Compensation holds back progress


THE compensation culture in Papua New Guinea can be a scar on economic progress and modern advancement.
The frequency of various compensation claims is a real hindrance to development in this country.
Compensation demands for the use of land, for the damage to State property on traditional land, for individuals hurt or affected by State actions in one way or another seem to be prevalent in these times.
Most often these claims are made using threats and coercion as tools to leverage a positive response.
One example of such behaviour that included aggression and intimidation was by some Hela landowners last year over a K20 million claim for Angore township. They also demanded another K12 million for their business development grant allocated in 2011.
Other instances include villagers claiming payment for the destruction of their property, food gardens and homes because the Highlands Highway runs through their land.
These instances have made the news and, unfortunately, shown Papua New Guineans to be people who put their own needs ahead of the greater good.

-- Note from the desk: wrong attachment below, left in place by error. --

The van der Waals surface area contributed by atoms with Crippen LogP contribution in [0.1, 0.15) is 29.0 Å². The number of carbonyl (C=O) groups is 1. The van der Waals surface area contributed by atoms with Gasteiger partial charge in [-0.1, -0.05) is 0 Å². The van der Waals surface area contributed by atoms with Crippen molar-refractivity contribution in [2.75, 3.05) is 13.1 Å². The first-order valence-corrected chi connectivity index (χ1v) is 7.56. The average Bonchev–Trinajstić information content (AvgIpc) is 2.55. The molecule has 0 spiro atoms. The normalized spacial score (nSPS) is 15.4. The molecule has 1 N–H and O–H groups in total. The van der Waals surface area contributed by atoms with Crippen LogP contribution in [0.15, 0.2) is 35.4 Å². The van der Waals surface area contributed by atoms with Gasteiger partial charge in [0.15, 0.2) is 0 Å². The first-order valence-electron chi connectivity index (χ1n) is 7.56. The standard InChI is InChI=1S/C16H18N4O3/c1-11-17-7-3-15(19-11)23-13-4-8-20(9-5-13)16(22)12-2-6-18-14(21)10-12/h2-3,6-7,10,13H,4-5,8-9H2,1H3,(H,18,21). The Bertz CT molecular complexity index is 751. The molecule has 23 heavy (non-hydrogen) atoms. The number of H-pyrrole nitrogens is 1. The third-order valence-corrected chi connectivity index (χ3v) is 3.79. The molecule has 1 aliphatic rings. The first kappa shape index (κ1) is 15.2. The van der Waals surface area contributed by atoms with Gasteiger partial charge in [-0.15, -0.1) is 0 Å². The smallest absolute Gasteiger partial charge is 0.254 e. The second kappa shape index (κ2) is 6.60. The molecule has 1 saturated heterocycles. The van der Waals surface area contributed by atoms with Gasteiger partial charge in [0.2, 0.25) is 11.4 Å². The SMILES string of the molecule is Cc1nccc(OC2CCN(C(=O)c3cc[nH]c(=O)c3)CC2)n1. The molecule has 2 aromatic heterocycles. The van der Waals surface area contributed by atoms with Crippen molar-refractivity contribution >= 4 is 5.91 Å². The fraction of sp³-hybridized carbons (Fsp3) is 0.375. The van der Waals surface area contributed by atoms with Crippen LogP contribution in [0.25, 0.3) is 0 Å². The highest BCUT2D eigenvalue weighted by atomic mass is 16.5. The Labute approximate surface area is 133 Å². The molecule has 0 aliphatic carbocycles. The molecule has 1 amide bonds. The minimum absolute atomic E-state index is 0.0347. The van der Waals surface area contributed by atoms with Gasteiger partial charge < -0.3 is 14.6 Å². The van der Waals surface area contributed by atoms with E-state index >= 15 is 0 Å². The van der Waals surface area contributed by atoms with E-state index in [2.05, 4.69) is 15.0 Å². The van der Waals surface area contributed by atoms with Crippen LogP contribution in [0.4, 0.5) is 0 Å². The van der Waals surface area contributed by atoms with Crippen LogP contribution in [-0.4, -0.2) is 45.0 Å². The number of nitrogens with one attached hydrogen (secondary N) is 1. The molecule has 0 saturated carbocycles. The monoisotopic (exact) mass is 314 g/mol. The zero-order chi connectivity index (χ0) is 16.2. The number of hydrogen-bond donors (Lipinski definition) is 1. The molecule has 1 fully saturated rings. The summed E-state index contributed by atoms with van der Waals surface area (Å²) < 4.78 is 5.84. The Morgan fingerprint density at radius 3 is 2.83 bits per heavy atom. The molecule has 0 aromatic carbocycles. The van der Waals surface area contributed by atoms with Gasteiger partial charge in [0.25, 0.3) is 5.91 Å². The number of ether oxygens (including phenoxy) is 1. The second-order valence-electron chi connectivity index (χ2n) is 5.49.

An example of this would be how a group of locals in Madang are charging the travelling public to access the bypass at Banab Bridge.
That along with intimidation had hindered the progress of the reconstruction and completion of the new bridge last year.
This sounds unreasoned as a bridge in most parts of the country, if not all, is a very valuable part of infrastructure.
However this perception is lost on the people.
We can say their ideas and attitudes are those of uneducated villagers who fail to see the advantage of such a service, and would rather hold the State accountable for providing something that improves their day-to-day lives.
But can they be blamed for this?
Yes and no.
Yes, because there are proper procedures to follow in order to put a claim against the State.
The use of legal counsel should be the first course of action.
This is seldom the case as direct acts on State assets or the threat to sabotage them seem to be the default reaction when the Government fails to meet demands.
The reason why we have many groups laying claim on the use of their land or the damage to their property or natural environment is that our laws are not properly enforced.
Because of the lax attitude by the State – the buck passing and ultimately the inaction – you have groups that will to go to extreme lengths to get what they feel is rightfully theirs.
Another reason why land and resource owners are claiming huge sums is that corruption is rife in the Government departments that handle claims and evaluate them.
There have been instances of individuals and groups putting together false claims in order to access State funds.
They do this in collusion with public servants in such certain State agencies.
That alone has been responsible for millions of kina in fraudulent claims.
There are genuine claimants.
For the most part, landowners are entitled to ask a price for the use of their land.
They must, however, follow civil and proper avenues to address their grievances.